Hypokalemia means that the amount of potassium in your blood is lower than normal. Potassium is one of several minerals in the blood called electrolytes. Electrolytes help control the amount of fluid in your body and the way your muscles, nerves, and other cells work. You need the right balance of potassium and other electrolytes in your body to stay healthy. Too little potassium in the blood can cause serious problems, such as a life-threatening heart rhythm or severe muscle weakness. The balance of electrolytes in your body can be affected by diet, medicine, how much water you drink, or problems with your lungs, kidneys, or other organs.
You get potassium from food and supplements.
What is the cause?
There are many ways hypokalemia can happen. Often it happens because your body is losing more fluid than normal. You may lose more fluid when:
You have had a lot of vomiting or diarrhea.
You are taking a medicine that makes your body lose too much potassium, such as a diuretic or â€œwater pillâ€.
Other possible causes of low potassium are:
You are not getting enough potassium from your diet.
You have been sweating a lot during exercise.
You have kidney disease.
You have an eating disorder, such as bulimia.
You have imbalances of hormones.
What are the symptoms?
When hypokalemia is mild, it usually does not cause symptoms. When it does cause symptoms, the most common symptom is tiredness, weak muscles and a rise in your blood pressure. If your potassium gets too low, it can affect your heartâ€™s rhythm. Your heartbeat may be fast or irregular.
How is it diagnosed?
Your healthcare provider will ask about your symptoms and medical history and examine you. You may have blood and urine tests. You may also have tests or scans to check for other possible causes of your symptoms, such as: ECG (also called an EKG or electrocardiogram), which measures and records your heartbeat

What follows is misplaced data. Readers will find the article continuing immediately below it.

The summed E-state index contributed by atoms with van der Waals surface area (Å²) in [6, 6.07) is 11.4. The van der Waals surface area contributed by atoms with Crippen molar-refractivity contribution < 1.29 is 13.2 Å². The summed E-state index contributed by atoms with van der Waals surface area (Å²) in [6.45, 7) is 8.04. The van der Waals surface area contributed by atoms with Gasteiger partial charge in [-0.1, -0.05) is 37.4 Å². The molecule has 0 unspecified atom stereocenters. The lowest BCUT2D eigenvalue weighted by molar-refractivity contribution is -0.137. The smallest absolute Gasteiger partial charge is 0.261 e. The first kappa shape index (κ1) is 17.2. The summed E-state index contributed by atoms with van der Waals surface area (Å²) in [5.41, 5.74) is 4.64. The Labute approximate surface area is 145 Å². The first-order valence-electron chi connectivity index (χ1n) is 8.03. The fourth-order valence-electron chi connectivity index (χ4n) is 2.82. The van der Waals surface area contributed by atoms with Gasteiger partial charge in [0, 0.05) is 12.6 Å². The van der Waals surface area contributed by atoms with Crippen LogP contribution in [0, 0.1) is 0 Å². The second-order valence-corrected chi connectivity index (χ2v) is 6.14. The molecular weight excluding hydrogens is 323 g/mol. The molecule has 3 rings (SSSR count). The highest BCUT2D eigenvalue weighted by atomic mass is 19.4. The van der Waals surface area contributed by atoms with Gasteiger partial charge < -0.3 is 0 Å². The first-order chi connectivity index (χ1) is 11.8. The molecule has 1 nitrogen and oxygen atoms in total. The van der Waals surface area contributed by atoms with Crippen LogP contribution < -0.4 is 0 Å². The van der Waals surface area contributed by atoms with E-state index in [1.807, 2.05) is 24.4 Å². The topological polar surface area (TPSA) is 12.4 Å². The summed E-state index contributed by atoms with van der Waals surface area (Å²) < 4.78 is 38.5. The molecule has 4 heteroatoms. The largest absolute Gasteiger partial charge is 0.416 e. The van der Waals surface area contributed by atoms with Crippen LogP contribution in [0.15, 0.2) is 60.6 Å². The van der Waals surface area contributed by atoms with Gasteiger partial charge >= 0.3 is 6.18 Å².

How is it treated?
Your treatment will depend on how severe your low potassium is and the cause.
For loss of fluid caused by stomach flu or heavy exercise, drinking sports drinks and eating foods rich in potassium may be all you need.
If you take medicine that makes you lose potassium, your provider may change your medicine. Your provider may suggest that you eat more foods rich in potassium or take a potassium tablet.
If your hypokalemia is severe, you will probably stay in the hospital and be given fluids and potassium by IV.
If low potassium is caused by a medical problem, treating the medical problem may improve your potassium level.
You may have blood tests on a regular basis to check your potassium level.
How should I take care of myself?
Follow your healthcare provider’s instructions. Too much potassium can cause serious and life-threatening problems, so itâ€™s very important to work with your provider to control your potassium and not miss your check-ups and lab tests.
Many fruits and vegetables, as well as other foods, are good sources of potassium. Some examples of foods rich in potassium are:
Fruits such as melons, bananas, oranges, pears, papayas, mangoes, kiwis, prunes and raisins
Yogurt, 2% milk, soy milk, and low-fat cottage cheese
Nuts and nut butter
Vegetables such as avocados, pumpkin, broccoli, lima beans, peas, tomatoes, asparagus, Brussels sprouts, Swiss chard, potatoes, and potatoes with skin
All meat, including chicken, soy products and fish such as cod, salmon and sardines,
Ask your healthcare provider:
How and when you will hear your test results
How long it will take to recover
If there are activities you should avoid and when you can return to your normal activities
How to take care of yourself at home
What symptoms or problems you should watch for and what to do if you have them
Make sure you know when you should come back for a checkup.
How can I help prevent hypokalemia?
If you get a lot of exercise or you have had the stomach flu, sports drinks or eating potassium-rich foods can help prevent low potassium.
Low potassium caused by medicine you are taking can be prevented by replacing the lost potassium with high-potassium foods or potassium supplements. In some cases, your healthcare provider may change the medicine you take.
Developed by RelayHealth.
Adult Advisor 2015.1 published by RelayHealth. Last modified: 2014-06-02 Last reviewed: 2014-06-02
This content is reviewed periodically and is subject to change as new health information becomes available. The information is intended to inform and educate and is not a replacement for medical evaluation, advice, diagnosis or treatment by a healthcare professional.